Heat produced (J) m x 4.2 x t

0.50

14.260

14.260

0.500

21.00

27.40

6.40

2688.0

1.00

14.263

14.270

0.997

22.07

37.43

15.36

6451.2

1.50

14.260

14.260

1.500

21.83

44.70

22.87

9605.4

2.00

14.260

14.263

1.997

22.83

58.23

35.40

14868.0

2.50

14.257

14.257

2.500

24.00

67.67

43.60

18312.0

3.00

14.253

14.257

2.997

22.40

70.10

47.70

20034.0

3.50

14.260

14.260

3.500

21.73

77.67

55.94

23494.8

4.00

14.263

14.267

3.997

23.73

84.07

60.34

25342.8

4.50

14.260

14.260

4.500

23.37

85.00

61.63

25884.6

5.00

14.257

14.263

4.997

24.10

92.87

68.77

31403.4

SKILL AREA A: ANALYSING EVIDENCE

A quick glance at my results tables allows me to establish that in general, as the mass of ethanol increased, the change in temperature also increased, thus supporting my prediction to an extent. In order to find out whether these results entirely support my initial prediction, that the amount of heat energy produced by burning the ethanol would be directly proportional to the mass of ethanol burned, I decided to plot the average results onto a graph, with mass of ethanol on the x-axis and change in temperature on the y-axis (PTO).

The graph supports a line of best fit which goes through the origin; however, this line is not straight, as expected, but instead begins to curve gradually as the mass of ethanol increases. This immediately suggests that perhaps my prediction was incorrect: the change in temperature is not directly proportional to the mass of ethanol burned, for had this been the case, then my line of best fit would have been straight. Thus, either the scientific knowledge which I stated and quoted in my plan, upon which I based this prediction, was incorrect in stating that ‘heat produced ? mass of ethanol burned’; or alternatively, my results were imprecise. To determine whether my results were indeed flawed, I have drawn error bars onto the points on my graph. Although some are negligible, most are significantly large enough to demonstrate obvious inaccuracies in the obtaining of the results, the largest being the third point on the graph (i.e. where the mass of ethanol was 1.5g). I shall discuss these possible flaws in my evaluation.

However, my graph clearly demonstrates that change of temperature and mass of ethanol burned are proportional to each other, because as one of these factors increased, so too did the other, at the same rate for a certain period – between 0.0-3.0g of ethanol. This is because as the ethanol burned, bonds in the ethanol, as well as oxygen molecules, were broken. This resulted in the loss of energy from the surroundings into the system. Yet simultaneously, energy was emitted from the system into the surroundings, as the atoms joined again, forming new bonds in carbon dioxide and water molecules.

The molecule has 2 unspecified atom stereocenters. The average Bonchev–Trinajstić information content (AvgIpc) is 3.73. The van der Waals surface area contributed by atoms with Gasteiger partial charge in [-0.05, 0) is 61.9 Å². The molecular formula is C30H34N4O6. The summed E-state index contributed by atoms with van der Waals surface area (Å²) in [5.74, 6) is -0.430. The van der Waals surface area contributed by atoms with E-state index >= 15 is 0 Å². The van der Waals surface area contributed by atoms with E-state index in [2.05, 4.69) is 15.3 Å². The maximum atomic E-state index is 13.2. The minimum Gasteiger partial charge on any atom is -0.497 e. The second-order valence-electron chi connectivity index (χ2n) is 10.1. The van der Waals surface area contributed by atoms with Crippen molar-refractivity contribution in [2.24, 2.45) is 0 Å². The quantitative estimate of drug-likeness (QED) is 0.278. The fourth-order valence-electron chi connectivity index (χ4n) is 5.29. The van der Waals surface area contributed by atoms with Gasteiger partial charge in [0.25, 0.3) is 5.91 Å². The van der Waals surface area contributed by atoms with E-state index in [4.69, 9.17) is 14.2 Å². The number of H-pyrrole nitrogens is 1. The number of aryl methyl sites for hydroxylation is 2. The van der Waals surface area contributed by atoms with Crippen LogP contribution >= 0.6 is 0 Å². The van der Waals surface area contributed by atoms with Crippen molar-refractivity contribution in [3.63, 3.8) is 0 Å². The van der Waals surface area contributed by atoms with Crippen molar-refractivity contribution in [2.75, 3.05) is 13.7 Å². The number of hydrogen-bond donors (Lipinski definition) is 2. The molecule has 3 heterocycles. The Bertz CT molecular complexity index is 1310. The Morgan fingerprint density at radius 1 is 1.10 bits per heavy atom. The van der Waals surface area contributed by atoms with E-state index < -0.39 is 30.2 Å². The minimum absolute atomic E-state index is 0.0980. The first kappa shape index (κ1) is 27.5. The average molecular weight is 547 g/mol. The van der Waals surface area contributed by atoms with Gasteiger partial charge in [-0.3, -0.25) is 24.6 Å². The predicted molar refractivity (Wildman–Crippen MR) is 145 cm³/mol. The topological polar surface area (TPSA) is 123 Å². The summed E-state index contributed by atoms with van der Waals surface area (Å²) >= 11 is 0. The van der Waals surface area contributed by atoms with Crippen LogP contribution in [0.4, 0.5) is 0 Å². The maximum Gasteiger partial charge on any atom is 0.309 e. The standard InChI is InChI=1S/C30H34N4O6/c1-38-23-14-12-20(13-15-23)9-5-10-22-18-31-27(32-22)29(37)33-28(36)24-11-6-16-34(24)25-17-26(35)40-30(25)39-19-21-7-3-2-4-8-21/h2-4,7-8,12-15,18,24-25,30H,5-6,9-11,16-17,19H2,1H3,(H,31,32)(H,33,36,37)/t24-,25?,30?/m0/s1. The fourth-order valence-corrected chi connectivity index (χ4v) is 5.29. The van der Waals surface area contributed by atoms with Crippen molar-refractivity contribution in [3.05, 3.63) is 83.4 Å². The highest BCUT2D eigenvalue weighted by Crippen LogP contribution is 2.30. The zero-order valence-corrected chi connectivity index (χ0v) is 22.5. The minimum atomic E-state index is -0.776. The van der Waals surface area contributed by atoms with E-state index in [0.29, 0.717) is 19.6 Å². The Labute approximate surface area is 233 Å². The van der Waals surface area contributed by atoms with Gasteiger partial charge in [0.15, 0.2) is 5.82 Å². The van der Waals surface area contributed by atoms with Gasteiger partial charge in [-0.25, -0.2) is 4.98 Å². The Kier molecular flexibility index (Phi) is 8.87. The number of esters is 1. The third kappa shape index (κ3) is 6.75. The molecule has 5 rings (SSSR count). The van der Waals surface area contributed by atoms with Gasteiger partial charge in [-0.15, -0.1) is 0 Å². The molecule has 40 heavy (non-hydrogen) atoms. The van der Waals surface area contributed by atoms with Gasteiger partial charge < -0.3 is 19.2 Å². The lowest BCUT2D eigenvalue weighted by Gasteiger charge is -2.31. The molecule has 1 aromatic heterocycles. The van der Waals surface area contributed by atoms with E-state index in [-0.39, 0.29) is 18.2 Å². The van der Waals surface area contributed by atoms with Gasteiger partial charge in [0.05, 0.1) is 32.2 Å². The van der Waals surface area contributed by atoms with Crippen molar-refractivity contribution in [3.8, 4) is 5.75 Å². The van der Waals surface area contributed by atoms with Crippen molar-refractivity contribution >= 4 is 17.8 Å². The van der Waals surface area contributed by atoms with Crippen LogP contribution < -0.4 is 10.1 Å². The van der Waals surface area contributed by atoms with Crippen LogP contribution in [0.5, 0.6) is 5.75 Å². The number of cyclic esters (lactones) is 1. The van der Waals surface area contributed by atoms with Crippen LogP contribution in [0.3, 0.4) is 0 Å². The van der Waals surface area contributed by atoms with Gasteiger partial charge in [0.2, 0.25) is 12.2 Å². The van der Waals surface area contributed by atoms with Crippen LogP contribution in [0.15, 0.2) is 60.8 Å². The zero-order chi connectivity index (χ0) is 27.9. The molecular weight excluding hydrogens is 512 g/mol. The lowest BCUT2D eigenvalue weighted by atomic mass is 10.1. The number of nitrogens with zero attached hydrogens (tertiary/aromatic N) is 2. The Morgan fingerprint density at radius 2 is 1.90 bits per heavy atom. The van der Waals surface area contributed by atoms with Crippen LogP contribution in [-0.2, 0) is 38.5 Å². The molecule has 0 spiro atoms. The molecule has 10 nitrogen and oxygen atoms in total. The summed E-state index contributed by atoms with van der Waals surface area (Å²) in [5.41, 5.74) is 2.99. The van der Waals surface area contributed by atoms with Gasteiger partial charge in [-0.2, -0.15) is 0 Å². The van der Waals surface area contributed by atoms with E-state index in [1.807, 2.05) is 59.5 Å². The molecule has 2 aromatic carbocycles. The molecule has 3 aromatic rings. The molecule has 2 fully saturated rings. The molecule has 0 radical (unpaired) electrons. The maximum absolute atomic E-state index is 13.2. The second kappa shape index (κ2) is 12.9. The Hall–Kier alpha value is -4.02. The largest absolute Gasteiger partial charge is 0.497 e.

I can, however, explain why my graph did not show a straight line as predicted, but instead a curve. This is because, as explained in ‘Chemistry – Higher Level’ by Richard Parsons, ‘When a substance is boiling, all the heat energy supplied is used for breaking bonds rather than raising the temperature’, hence when the substance reaches its boiling point, the graph should begin to level out and flatten into a curve. My results show that as the mass of ethanol increased, the final temperature of the water edged increasingly closer to its boiling point (100?C), with the highest temperature reached being 99.4?C, in the first repeated results, when the mass of the ethanol was 5.0g. This means that when the mass of ethanol in my experiment began to get significantly high (at about 3.0g), energy began to be wasted into breaking bonds in the water to boil, and for this reason, it was at this point in my graph that the line began to curve.

This also explains why my preliminary results show a straight line of best fit and thus do support my prediction, as opposed to my final results: in my preliminary investigation, I only experimented with 0.0-3.0g of ethanol, with the highest temperature reached being only 63?C, and thus the fuel did not begin to boil, as in my final experiment. Hence for this reason, the heat energy derived from burning the ethanol at this point was not all being used for breaking bonds, but also for raising the temperature, and so in this preliminary experiment I found the relationship I had expected: heat produced ? mass of ethanol burned. Judging from my final results, we can assume that had I increased the mass of ethanol in my preliminary results beyond 3.0g, this graph would too have demonstrated a curve of best fit.

SKILL AREA E: EVALUATING EVIDENCE

As mentioned previously, I can see from the several anomalous results in my graph that there must have been flaws in my experiment, thus in this way I resulted in some erroneous data.

The reasons for these errors could be:

* Measuring the distance between the base of the can and the crucible – in collecting the data, I was slightly pushed for time and hence would not have been very careful in measuring this distance.

* Using a measuring cylinder to measure out the 100cm3 of water – it was not entirely accurate, so I should have used either a burette, or if not then a pipette to be more precise.

* Drawing my graph by hand – I should have used a computer to reduce the chance of human error.

Having concluded thus, I could extend this experiment further now.

To do this I would experiment with different alcohols such as Butanol and Methanol.

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Research - the Amount of Heat When Burning Fuel. (2020, Jun 02). Retrieved from http://studymoose.com/research-the-amount-of-heat-when-burning-fuel-essay